Time Out Chicago
The Cody Rivers Show: Flammable People – Six Stars (Out of Six)
By Steve Heisler
Mike Mathieu and Andrew Connor—a Bellingham, Washington–based sketch duo known as the Cody Rivers Show—make a rare Chicago appearance this week. Donning curly wigs and lime-green jumpsuits, the pair paints a world that’s just a little left of center in their new revue: A student’s Elizabethan dialect is pissing her teacher off; talking about the Dow Jones substitutes for roommate bonding; a boy’s retelling of his summer vacation involves the beach, hot-air balloons and dancing clowns.
But the heart of Cody Rivers lies in the group’s ability to punctuate performances with compelling visualizations and physicality. Rather than taking us to an aquarium merely through dialogue, the duo uses highly coordinated, highly mesmerizing hand gestures to bring the sea-dwelling creatures to life. Even apparent non sequiturs—like a finely choreographed song-and-dance number about a “Lil’ Doggie” and an awkward audience poll on hand massages—are testament to a commonly held, but rarely evoked, comedic tenet: Anything done onstage with conviction and commitment, no matter how weird, is engaging.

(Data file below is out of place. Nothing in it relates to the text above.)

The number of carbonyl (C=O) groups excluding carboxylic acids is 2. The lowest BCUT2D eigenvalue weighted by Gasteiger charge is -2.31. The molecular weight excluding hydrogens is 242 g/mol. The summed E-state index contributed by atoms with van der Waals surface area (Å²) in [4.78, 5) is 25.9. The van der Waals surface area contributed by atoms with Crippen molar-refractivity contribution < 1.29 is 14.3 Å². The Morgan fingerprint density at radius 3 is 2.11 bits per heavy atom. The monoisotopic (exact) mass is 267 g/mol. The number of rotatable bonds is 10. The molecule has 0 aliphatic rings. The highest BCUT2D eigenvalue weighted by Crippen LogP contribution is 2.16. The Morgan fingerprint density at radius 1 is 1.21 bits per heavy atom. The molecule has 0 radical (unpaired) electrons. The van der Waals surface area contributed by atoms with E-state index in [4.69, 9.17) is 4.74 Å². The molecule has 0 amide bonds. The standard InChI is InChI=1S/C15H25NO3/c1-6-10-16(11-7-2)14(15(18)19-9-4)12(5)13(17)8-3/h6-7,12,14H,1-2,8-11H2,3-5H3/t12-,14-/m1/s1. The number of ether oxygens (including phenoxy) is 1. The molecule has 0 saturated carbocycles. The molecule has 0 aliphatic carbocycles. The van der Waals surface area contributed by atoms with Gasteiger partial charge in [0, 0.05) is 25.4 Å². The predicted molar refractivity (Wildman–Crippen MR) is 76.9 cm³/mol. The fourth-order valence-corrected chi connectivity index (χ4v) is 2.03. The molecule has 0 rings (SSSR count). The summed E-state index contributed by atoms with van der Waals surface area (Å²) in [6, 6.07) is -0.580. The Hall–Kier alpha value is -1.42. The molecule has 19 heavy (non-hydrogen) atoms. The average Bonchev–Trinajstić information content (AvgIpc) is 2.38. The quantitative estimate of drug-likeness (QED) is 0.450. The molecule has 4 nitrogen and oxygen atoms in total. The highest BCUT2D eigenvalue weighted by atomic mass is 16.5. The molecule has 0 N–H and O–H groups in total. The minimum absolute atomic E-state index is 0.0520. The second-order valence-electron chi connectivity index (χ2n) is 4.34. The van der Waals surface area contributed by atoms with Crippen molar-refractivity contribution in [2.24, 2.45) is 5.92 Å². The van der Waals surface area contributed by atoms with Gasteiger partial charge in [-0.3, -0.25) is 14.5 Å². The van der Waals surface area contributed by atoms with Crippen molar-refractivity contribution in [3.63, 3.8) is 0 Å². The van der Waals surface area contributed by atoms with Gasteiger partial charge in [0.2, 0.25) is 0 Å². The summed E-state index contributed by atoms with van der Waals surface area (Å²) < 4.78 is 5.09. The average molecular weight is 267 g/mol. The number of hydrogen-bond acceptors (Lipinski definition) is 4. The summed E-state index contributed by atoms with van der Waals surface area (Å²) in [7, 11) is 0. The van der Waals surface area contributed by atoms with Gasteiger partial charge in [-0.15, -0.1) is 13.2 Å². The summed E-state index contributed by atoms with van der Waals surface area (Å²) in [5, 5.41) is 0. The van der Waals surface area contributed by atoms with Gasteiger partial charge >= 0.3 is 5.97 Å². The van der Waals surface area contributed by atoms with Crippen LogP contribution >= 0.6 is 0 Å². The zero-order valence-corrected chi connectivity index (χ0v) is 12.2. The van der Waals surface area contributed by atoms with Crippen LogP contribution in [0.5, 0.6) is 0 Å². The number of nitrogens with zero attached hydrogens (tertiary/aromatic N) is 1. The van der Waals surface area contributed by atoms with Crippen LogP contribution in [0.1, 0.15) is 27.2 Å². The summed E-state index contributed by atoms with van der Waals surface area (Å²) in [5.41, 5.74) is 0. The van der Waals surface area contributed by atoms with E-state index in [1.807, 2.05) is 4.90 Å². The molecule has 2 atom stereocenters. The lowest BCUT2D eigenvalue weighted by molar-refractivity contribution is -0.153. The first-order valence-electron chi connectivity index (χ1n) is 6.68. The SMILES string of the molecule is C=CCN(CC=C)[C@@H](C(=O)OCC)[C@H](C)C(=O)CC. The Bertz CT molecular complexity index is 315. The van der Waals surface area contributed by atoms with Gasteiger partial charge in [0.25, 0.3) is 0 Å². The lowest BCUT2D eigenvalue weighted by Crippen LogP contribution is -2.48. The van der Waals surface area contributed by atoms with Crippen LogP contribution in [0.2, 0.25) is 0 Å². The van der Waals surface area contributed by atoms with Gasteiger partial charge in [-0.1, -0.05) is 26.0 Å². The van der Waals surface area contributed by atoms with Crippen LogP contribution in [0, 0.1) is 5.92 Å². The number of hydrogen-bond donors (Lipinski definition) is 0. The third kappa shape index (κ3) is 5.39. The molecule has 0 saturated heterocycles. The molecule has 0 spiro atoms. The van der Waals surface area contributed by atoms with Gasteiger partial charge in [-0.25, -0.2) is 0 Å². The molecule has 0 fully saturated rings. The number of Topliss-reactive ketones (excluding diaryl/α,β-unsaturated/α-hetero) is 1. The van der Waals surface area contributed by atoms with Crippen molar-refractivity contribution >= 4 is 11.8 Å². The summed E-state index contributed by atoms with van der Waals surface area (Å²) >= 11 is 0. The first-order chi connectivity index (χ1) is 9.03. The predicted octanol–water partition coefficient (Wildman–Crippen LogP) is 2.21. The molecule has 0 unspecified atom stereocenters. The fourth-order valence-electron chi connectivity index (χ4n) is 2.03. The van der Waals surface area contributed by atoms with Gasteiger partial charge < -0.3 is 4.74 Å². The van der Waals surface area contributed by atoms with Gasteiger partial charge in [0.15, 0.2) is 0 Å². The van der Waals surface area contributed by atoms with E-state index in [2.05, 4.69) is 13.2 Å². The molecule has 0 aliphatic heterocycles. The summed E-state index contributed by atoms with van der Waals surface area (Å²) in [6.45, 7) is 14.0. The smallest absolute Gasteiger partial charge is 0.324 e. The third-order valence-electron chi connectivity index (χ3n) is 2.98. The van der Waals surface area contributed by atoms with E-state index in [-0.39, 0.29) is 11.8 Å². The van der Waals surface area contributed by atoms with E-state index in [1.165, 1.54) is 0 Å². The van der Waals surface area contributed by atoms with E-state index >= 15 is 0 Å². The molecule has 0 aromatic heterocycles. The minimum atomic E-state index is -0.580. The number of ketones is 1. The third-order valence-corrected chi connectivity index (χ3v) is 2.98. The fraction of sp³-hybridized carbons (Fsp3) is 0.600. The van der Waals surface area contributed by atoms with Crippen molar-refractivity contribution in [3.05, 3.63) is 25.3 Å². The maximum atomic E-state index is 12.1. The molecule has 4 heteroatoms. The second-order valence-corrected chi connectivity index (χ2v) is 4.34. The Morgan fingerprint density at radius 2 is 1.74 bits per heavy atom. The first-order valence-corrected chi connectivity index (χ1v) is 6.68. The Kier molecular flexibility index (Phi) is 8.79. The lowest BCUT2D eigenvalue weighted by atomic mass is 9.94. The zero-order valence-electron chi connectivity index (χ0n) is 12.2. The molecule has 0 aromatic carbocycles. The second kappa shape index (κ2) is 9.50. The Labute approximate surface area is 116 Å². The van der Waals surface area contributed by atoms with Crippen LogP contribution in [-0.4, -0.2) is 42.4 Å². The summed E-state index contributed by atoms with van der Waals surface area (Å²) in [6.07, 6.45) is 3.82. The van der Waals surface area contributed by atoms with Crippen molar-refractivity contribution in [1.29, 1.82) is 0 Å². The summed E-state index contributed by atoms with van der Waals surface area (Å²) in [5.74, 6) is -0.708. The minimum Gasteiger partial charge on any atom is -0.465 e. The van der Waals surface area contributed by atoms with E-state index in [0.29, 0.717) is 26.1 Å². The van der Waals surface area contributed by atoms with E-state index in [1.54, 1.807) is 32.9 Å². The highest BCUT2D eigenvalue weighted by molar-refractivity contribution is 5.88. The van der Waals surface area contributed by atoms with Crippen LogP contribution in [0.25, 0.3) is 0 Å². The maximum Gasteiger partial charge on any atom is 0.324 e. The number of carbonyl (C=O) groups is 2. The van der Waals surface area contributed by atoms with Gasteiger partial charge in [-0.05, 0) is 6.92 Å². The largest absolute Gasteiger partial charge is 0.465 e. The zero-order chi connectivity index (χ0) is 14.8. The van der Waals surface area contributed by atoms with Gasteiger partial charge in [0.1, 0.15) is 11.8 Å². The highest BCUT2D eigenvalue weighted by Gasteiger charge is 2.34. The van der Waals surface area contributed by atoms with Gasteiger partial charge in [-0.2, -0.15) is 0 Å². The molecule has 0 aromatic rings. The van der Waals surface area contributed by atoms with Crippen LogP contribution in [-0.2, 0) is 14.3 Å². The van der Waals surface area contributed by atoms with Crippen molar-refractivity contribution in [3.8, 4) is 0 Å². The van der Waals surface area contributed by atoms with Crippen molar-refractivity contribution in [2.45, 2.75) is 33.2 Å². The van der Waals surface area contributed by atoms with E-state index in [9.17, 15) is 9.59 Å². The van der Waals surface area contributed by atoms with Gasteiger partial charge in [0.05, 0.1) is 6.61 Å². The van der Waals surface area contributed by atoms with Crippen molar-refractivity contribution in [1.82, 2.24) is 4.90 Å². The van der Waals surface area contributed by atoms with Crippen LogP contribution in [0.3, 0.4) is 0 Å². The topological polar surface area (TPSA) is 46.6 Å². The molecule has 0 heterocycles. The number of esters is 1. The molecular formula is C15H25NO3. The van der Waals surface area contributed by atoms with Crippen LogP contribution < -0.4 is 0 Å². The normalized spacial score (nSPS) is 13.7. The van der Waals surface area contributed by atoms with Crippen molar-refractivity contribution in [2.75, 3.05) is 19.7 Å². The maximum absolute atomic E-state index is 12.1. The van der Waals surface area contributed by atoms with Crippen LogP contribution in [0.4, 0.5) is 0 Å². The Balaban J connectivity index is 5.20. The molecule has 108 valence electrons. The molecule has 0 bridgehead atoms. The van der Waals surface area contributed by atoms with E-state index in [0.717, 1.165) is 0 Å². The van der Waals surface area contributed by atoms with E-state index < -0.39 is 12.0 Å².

In that sense, most everything is fair game, and it’s on this blank canvas that Flammable People’s artful, unusual, painstakingly brilliant style has the capacity to rock our fragile little sketch world.
And yes, Flammable People is also damn funny—it sports a sophisticated sense of humor that comes not from shock or parody, but from the hardest, most elusive thing to nail: truth, with a capital T. Things as simple as using doll version of themselves to create the illusion of “being far away” get huge laughs from the sheer reality of it all. As far as acting goes, Mathieu and Connor keep the work grounded, vulnerable and free of desperation, drawing on their chops to paint vivid emotional moments: We buy into the fact that a despondent character would fully embrace the advice of an eccentric life coach, even though the accompanying meditation ritual involves high-pitched squeals and odd hand gestures. Despite skewed scene premises, Cody Rivers makes it clear that even in the smoke-and-mirrors world of sketch comedy, people are still people—flammable though they may be.